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Same-sex marriage push in Australia

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Two bills calling for the legalisation of gay marriage were introduced to Australia’s parliament on Monday in a move campaigners said would add momentum to the push for equality.

The private member’s bills, introduced by left-leaning Greens lawmaker Adam Bandt and Stephen Jones from the ruling Labor party, take to three the pieces of legislation now before the parliament calling for gay marriage rights.

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Greens Senator Sarah Hanson-Young brought a similar bill in the upper house in September 2010 which is now being examined by a legislative inquiry.

None of the bills have enough support to pass into law but rights campaigners said their introduction, which follows Labor’s reversal of its official policy to pro-gay marriage in December, showed the tide was turning.

“The Jones bill demonstrates the immense momentum behind reform,” said Alex Greenwich, convenor of the Australian Marriage Equality lobby group.

“Three months ago the Labor Party was officially opposed to reform and now we have a Labor member leading the way towards equality.”

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He described Monday’s events as a “milestone on the road to equality”.

Greenwich said rights advocates wanted both Jones and Bandt’s bills to be examined by the Senate committee looking into Hanson-Young’s bill so that “the best possible legislation can be developed and put forward”.

Jones said there would not be a debate or vote for some months yet.

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In Australia marriage is mandated by federal legislation, so although civil same-sex unions are recognised in five states, the couples are not seen as “married” by the federal government.

All the same, same-sex couples have equal rights with heterosexual couples in areas such as pension schemes and medical benefits.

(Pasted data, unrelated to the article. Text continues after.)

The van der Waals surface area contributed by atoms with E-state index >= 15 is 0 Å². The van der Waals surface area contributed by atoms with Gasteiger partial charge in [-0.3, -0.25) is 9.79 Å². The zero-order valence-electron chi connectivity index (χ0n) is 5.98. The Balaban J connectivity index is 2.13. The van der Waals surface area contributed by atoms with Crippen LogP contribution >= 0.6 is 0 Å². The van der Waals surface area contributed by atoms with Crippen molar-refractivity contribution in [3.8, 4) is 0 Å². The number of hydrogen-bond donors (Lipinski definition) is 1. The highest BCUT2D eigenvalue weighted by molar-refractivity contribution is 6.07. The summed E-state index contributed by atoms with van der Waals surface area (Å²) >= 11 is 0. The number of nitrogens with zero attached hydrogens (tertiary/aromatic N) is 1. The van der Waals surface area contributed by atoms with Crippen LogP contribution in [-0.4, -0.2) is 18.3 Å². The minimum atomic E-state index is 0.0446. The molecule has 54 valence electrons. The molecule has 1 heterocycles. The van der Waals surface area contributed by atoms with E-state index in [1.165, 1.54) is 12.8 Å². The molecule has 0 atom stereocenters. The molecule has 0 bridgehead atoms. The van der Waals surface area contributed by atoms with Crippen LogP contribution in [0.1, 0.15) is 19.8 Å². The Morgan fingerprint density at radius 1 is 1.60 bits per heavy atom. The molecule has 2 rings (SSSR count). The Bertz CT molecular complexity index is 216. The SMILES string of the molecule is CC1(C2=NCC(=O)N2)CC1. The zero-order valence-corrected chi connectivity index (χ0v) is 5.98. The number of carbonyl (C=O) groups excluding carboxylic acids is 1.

Until December there had been bipartisan opposition to same-sex marriage in Australia and though Labor’s official platform has changed, the party agreed to vote on conscience rather than in bloc, meaning there is presently little prospect of legal change.

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Prime Minister Julia Gillard opposes gay marriage, and the conservative Liberal-National coalition has made clear that its members will be expected to uphold the current heterosexual definition of marriage if a vote is called.

“Our position is clear. We believe that a marriage is between a man and a woman and that’s the way the Coalition will be voting,” said Liberal frontbencher Joe Hockey.


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Michael Moore predicts Mick Mulvaney will get into Heaven after confessing Trump’s quid pro quo

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Academy Award-winning filmmaker Michael Moore predicted acting White House Chief of Staff Mick Mulvaney will ascend to Heaven in the afterlife during a Friday interview on MSNBC's "The Beat" with Ari Melber.

The host played a clip of Mulvaney admitting Trump's quid pro quo while seeking foreign election assistance from Ukraine.

"This man obviously is going to be admitted into Heaven," Moore said. "You know, he told the truth."

"If there was a movie version of this, somebody stuck him with a needle just before he walked out onto the stage there, a truth serum needle, and he just went on and on saying, 'Yeah, that’s what we do. Yeah, of course.' Essentially admitting there is a quid pro quo. In fact, there are many quid pro quos."

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Trump campaign has 12-person ‘War Room’ toiling to fight the impeachment inquiry: report

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While the White House has bragged about refusing to start a "war room" to deal with the impeachment inquiry into President Donald Trump's administration, his campaign is footing the bill for a 12-person operation, the LA Times reported Friday.

“Some of you have criticized us for not having a war room — OK? — which we don’t by the way,” acting Chief of Staff Mick Mulvaney told reporters.

“You don’t have a war room when you haven’t done anything wrong," he added.

By that logic, Trump's 2020 re-election campaign may fear the president did something wrong.

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‘I don’t think he knows what he’s doing’: Ex-Trump advisor rips the ‘cascading crisis’ of his ‘strategic disaster’

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President Donald Trump received harsh criticism from a former top Middle East advisor for the ethnic cleansing campaign Turkey is waging against the Kurds in Syria.

MSNBC's Chuck Todd interviewed Brett McGurk, the former special presidential envoy for the Global Coalition to Counter ISIL.

"The truth of the matter is when President Trump announced to the world last December that we were leaving Syria and he arbitrarily cut our force reportedly in half, which is already a small force, we lost all of our leverage and influence," McGurk argued. "And he really threw it out the window on this call on October 6th."

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